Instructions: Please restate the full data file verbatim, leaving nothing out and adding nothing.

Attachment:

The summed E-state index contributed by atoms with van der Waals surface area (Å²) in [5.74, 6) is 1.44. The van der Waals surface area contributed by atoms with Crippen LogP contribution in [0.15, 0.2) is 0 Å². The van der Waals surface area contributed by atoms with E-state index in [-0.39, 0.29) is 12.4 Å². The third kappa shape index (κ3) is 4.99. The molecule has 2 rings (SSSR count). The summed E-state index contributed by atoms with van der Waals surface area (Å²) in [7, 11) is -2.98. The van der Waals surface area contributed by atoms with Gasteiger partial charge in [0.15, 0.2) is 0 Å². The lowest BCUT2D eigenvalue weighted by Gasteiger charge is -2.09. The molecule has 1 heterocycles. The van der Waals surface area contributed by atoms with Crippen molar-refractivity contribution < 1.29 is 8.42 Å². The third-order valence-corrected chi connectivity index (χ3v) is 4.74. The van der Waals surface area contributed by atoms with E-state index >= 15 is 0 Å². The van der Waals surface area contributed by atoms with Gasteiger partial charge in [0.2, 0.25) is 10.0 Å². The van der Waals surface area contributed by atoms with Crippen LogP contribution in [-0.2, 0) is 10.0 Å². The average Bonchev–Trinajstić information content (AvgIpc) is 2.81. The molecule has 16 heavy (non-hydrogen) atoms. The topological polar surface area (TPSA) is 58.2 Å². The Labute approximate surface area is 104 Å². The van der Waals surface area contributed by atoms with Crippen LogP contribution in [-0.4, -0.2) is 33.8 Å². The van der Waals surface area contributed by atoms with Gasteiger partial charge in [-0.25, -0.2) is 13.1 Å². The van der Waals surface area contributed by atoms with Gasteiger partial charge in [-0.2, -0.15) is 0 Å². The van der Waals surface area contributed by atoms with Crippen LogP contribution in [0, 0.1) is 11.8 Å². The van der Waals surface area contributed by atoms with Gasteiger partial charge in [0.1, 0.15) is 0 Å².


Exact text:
The summed E-state index contributed by atoms with van der Waals surface area (Å²) in [5.74, 6) is 1.44. The van der Waals surface area contributed by atoms with Crippen LogP contribution in [0.15, 0.2) is 0 Å². The van der Waals surface area contributed by atoms with E-state index in [-0.39, 0.29) is 12.4 Å². The third kappa shape index (κ3) is 4.99. The molecule has 2 rings (SSSR count). The summed E-state index contributed by atoms with van der Waals surface area (Å²) in [7, 11) is -2.98. The van der Waals surface area contributed by atoms with Gasteiger partial charge in [0.15, 0.2) is 0 Å². The lowest BCUT2D eigenvalue weighted by Gasteiger charge is -2.09. The molecule has 1 heterocycles. The van der Waals surface area contributed by atoms with Crippen molar-refractivity contribution < 1.29 is 8.42 Å². The third-order valence-corrected chi connectivity index (χ3v) is 4.74. The van der Waals surface area contributed by atoms with E-state index >= 15 is 0 Å². The van der Waals surface area contributed by atoms with Gasteiger partial charge in [0.2, 0.25) is 10.0 Å². The van der Waals surface area contributed by atoms with Crippen LogP contribution in [-0.2, 0) is 10.0 Å². The average Bonchev–Trinajstić information content (AvgIpc) is 2.81. The molecule has 16 heavy (non-hydrogen) atoms. The topological polar surface area (TPSA) is 58.2 Å². The Labute approximate surface area is 104 Å². The van der Waals surface area contributed by atoms with Crippen LogP contribution in [-0.4, -0.2) is 33.8 Å². The van der Waals surface area contributed by atoms with Gasteiger partial charge in [-0.25, -0.2) is 13.1 Å². The van der Waals surface area contributed by atoms with Gasteiger partial charge in [-0.2, -0.15) is 0 Å². The van der Waals surface area contributed by atoms with Crippen LogP contribution in [0, 0.1) is 11.8 Å². The van der Waals surface area contributed by atoms with Gasteiger partial charge in [0.1, 0.15) is 0 Å².